It is ultimately up to individuals, and we certainly recognize that as well.  But we’re going to continue to press as hard as we can to use the bes- — best practices to continue to increase the vaccination rates around the country.

Q    And just one more quick one: OPEC Plus.  I know you guys had a statement yesterday that you guys directly engaged with the various players even though you’re not a part of the negotiation.

MS. PSAKI:  Yeah.

Q    Can you elaborate a little bit on what that means?

MS. PSAKI:  Sure.  We are closely monitoring the OPEC Plus negotiations and their impact on the global economic recovery from the COVID-19 pandemic.  As you noted, Phil, we’re not a party to these talks, but, over the weekend and into this week, we’ve had a number of high-level conversations with officials in Saudi Arabia, the UAE, and other relevant partners. 

We’re encouraged by the ongoing conversation by OPEC members to reaching an agreement — the ongoing talks, I should say — which will promote access to affordable and reliable energy.  And certainly the impact on prices here is a — hence, our great interest.

Go ahead

Q    Thanks, Jen.  I just want to follow up on Zeke’s question to you on this, sort of, public-private role in response to cyberattacks. 

MS. PSAKI:  Sure.

Q    So we know the President signed these orders back in May — some of which were, of course, supposed to step up enforcement on private companies, at least as — those that work with the federal government.  But it’s been 55 days since he signed those orders, and, from our review, the orders from DHS haven’t been put in place yet; they’re still actually in the review process. 

So is — these attacks are happening still, though.  Is the government working fast enough on — even in this narrow lane where you say you can do some work?

MS. PSAKI:  Well, I would say, first, the — these — the increase in ransomware attacks far pre-dated the President taking office.  And it is something that, from day one, he has made a priority and has asked his team to focus on where we can have an impact, how we can better work with the private sector, and what we can do across the federal government to help address and reduce ransomware attacks on our critical infrastructure but also on a range of entities in the United States.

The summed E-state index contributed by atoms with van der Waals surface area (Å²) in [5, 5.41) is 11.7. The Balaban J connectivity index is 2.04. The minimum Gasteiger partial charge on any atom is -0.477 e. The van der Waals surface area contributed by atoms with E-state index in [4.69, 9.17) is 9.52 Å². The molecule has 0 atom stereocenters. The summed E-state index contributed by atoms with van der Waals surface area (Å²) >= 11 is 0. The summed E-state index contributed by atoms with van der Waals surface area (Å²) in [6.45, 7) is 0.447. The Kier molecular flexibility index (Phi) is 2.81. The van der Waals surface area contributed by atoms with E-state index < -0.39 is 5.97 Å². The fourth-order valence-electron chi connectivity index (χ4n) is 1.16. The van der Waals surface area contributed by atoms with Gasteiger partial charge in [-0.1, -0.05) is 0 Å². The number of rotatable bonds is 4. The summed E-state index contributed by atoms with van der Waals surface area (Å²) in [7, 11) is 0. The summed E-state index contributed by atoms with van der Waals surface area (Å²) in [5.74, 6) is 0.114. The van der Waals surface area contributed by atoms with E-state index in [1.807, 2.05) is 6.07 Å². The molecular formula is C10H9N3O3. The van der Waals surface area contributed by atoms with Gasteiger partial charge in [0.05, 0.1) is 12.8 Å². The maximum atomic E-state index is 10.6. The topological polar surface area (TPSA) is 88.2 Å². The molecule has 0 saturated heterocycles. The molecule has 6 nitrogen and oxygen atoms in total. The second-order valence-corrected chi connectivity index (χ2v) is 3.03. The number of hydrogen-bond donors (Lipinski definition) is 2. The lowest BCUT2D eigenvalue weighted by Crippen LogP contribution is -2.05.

Tomorrow, the President will convene key leaders across the interagency, including the State Department, Department of Justice, DHS, and other intelligence community — members of the intelligence community to discuss ransomware and our overall strategic efforts to counter it. 

And what he had asked the team to do several weeks ago was to review and assess what our options are and how we can better, again, put in place partnerships with the private sector; best practices; what levers we have from the federal government, including disruption of ransomware infrastructure and actors, which we’ve seen some success in — I know the Department of Justice announced some steps just a few weeks ago; building international coalition to hold countries who harbor ransom actors accountable, which is a huge factor here as well because we’re not the only country impacted, of course, by ransomware attacks; expanding cryptocurrency analysis to find and pursue criminal transactions; and reviewing our own ransom policies to build cohesive and consistent approaches toward ransom payments.

So, this is a priority.  He’s meeting with a range of officials tomorrow, and we will continue to implement moving forward.

Q    But would you say you’re still in the review-and-assessment phase in this?

MS. PSAKI:  Well, I would first note that we have announced several steps that we have taken.  I mean, the Department of Justice announced a step just a few weeks ago, and we are continuing to up our partnership with the private sector, which is a key part of best practices and ensuring we are reducing the impact the — I should say, the vulnerability — of private-sector entities.  But there’s more that can be done, and it warrants and requires an interagency process and discussion in order to move those policies forward.

Go ahead.

Q    Thank you, Jen.  A quick follow-up on the ransomware.

MS. PSAKI:  Sure.

Q    You mentioned that, after President Biden called on Putin to hold cyber hackers accountable, there have been expert-level talks.  Is there any evidence that Putin has done anything to curb cyberattacks in Russia that he’s communicated with the U.S.?